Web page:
To make the transition from Triangle into Ardha Chandrasana, bend your left leg, again making sure that you don’t turn the left foot and knee in, throwing your left sitting bone back. As in Trikonasana, this misalignment will throw you off balance, causing your torso to support rather than be supported by your legs. Reach your left hand to the floor beyond your left foot, and draw your right leg lightly along the ground until you feel the weight of your body come over your left foot (Figure 5). Imagine once again that you are that tiny bird breaking out of its shell. Press your supporting leg into the ground and gradually unfold, initiating the opening from your center. Because it’s so easy to throw your top (right) arm behind your body before opening your center, keep that hand resting on your belly until you have established a mobile core. Then explore extending your limbs into space. Work first to find the clearest inner alignment between your center and your head and tail; then find the connections from your center to your legs, and finally the connections from your center to your arms.
Figure 5. Transition from Trikonasana to Ardha Chandrasana.
In Triangle Pose, bend the left leg and reach your left hand to the floor beyond your left foot. Draw the right leg along the ground until your weight comes over the standing leg. (Make sure you don’t turn your left foot and knee in, throwing your left sitting bone back.) Initiating the opening from your center, press your supporting leg into the ground and gradually unfold, but keep your right hand resting on your belly.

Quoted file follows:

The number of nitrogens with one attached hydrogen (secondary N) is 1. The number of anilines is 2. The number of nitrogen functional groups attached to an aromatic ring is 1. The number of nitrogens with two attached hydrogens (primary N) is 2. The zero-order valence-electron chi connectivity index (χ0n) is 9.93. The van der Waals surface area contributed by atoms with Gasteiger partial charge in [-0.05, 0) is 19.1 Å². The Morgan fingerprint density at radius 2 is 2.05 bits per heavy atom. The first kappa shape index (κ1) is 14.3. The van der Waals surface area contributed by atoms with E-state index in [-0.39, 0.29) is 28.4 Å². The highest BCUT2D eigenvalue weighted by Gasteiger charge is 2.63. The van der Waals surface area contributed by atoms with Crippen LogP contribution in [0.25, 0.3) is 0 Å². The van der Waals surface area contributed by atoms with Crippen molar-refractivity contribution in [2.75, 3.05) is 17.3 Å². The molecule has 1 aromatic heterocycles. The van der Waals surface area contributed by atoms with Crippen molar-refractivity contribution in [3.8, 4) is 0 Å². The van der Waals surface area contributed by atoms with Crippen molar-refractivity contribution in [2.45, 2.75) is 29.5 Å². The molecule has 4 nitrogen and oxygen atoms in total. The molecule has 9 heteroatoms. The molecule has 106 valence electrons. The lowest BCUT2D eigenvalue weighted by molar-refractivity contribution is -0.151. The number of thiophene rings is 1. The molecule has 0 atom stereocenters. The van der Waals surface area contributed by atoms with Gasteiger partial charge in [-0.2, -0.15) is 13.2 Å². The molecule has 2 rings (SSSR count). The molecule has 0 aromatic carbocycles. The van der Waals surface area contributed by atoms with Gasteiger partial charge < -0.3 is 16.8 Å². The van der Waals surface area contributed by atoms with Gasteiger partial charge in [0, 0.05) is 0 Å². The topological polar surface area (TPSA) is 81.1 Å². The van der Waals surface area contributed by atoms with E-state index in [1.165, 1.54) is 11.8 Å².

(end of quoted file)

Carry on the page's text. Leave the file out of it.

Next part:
Now comes the real challenge. Dare to expand further into space as you inhale (Figure 6). Allow your entire body to be moved by the ebb and flow of your breath. To remain honest in the pose— to maintain your mobile, breathing core—you must have impeccable alignment. When you breathe from an open core, your center of gravity moves slightly with each inhalation and exhalation. Committing yourself to your breath means that you have to be perfectly balanced; otherwise, the natural oscillations intrinsic to breathing quickly knock you over. In contrast, when you hold your breath and prevent the natural oscillations from occurring, you stay up by rigidly organizing your body around a fixed point. But this fixed point may be far from your true center. In reality you are holding yourself off balance, an instability you can only discover by daring to breathe freely. Breathing freely is the ultimate test of good alignment.
Figure 6. Ardha Chandrasana.
Connect with your breath. Sense your whole body expanding with each inhalation and condensing with each exhalation. Then, as you inhale, extend your limbs into space. Find the clearest possible inner alignment between your center and your head, tail, legs, and arms. As you remain in the pose, don’t balance by becoming rigid. Continue to allow yourself to be moved and changed by each breath.
When your curiosity is satiated, slowly bend your left knee, carefully placing the right foot back onto the ground. Keeping the torso parallel to the floor, straighten both legs to return to Trikonasana. When you are ready, continue on to the second side.
Three Steps to Mastery
The work we’ve lust explored in Trikonasana and Ardha Chandrasana is an example of a three-step process you can use to guide you into any asana. First, establish your mobile, breathing core. Simply ask yourself, am I allowing my breath to move my central body? Is my core soft and mobile? If your core is mobile, your belly, your entire spinal column, and all your internal organs will undulate with every breath.